Do these things still work?
“Do these things still work!?” says my new orthopedic shoulder doctor, laughing, as he reaches out to my paralyzed right hand sitting on my wheelchair arm pad as if I was able to reach out and shake his hand back. Chuckling to himself and to his sidekick intern sitting next to him, he believes his completely inappropriate comments are funny and appreciated by all in the room. Little does he know how relegating he sounds, especially to me, as a doctor of physical therapy — spinal cord injury or not. As I sit in my power wheelchair looking up at him in disbelief of his laissez-fair attitude and marginalizing behavior, I state the obvious that in fact my arm and hand “no longer work” due to my spinal cord injury and resultant quadriplegia. Instead of providing a compassionate and appropriate response, my doctor pats me reassuringly on the top of my hand, similar to that of a baby being patted on the butt. He spends all of three minutes with me, assesses my shoulder by pulling my extremely painful arm at the wrist – like pulling on the strings of a marionette — and provides his recommendation…the infamous cortisone injection.
Being the smart physical therapist that I still am, I quickly shake my head no and assertively state the need for further imaging so as to properly assess the problem rather than agreeing to the very typical orthopedic Band-Aid of injections. Shrugging his shoulders and smirking as if we had just decided I wanted french fries instead of onion rings in the Burger King drive-through window, our meeting ends…just like that. I roll out of the office with my caregiver in disbelief of the interaction that has just taken place. Does he actually realize I’m a real person? Does he realize making fun of my inability to use my arms and hands is heart-wrenching and infuriating? Unfortunately, I highly doubt it.
Fast-forward to this past Friday night when my friend Bridget and I are directly in front of a beer vendor at the Dave Matthews Band concert at Fiddler’s Green Amphitheatre in Denver, Colorado. Standing to my left and me to her right, we put our order into the man behind the counter: “two cold beers please.” As the man behind the counter looks at my friend Bridget, dismissing my presence, he asks her, “Is she over 21?” As Bridget laughs and looks down at me sitting right in front of the man, I immediately declare that I can, in fact, speak for myself, and I am over 21; in fact, I am 40. The man barely glances in my direction and pours us our two beers. We roll away and once again I wonder if individuals in the public eye have any recognition of how they treat others and especially those in compromising situations, disabilities or handicaps.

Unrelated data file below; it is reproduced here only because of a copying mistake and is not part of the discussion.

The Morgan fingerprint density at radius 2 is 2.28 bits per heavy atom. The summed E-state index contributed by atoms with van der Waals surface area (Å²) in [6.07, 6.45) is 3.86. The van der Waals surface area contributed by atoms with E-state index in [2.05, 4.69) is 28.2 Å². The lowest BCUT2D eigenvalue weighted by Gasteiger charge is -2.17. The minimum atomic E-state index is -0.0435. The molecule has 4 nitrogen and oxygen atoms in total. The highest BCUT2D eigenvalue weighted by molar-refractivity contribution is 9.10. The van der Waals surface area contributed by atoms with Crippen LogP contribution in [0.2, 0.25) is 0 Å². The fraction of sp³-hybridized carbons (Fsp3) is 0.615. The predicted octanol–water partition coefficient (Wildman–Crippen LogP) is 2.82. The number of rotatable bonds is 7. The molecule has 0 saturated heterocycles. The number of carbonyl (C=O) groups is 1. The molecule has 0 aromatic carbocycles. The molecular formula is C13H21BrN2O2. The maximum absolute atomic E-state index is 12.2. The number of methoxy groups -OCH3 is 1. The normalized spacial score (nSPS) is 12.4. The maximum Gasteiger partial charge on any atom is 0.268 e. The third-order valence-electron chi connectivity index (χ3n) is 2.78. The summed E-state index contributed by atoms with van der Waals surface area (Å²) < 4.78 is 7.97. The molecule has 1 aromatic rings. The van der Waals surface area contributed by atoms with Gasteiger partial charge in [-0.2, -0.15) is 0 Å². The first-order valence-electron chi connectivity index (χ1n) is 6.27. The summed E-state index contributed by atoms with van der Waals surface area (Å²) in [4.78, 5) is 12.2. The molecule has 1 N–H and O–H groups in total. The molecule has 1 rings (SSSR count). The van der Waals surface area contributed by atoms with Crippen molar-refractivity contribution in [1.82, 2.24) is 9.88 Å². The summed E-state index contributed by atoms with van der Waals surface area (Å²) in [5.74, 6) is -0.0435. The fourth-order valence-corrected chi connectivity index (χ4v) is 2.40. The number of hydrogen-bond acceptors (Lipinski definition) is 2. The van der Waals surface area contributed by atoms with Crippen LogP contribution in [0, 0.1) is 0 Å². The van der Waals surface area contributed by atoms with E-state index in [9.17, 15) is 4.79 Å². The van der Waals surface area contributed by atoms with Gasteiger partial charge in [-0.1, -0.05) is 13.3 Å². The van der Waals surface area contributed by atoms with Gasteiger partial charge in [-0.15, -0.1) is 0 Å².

It is a constant and sensitive topic on how people in wheelchairs are oftentimes spoken to as if they are childlike or nonexistent. Being in a chair certainly does not qualify someone as unable to speak up for themselves, identify which beer they would like from a beer vendor at a concert or whether they are treated respectfully in a medical office visit. I wonder if there is a level of discomfort or nervousness addressing someone to their face rather than addressing them as someone in a chair. Either way, it is interactions like these in my personal world that propagate educating others, those reading my blogs and those I converse with about the importance of treating people as who they are. Not what wheelchair they are in or what different walking pattern one uses due to cerebral palsy or a speech impediment or stuttering pattern. It is not staring at someone in an airport or, even worse, trying to ignore someone because of nervousness of how to address someone that looks different than them. The answer is simple. The answer is clear. And that answer is to always address those by direct communication and recognition of them as a human being before recognizing their disability or differences. We are all in this world together, we are all on the same team and we should treat each other with due respect as we all deserve, no matter what the situation may be.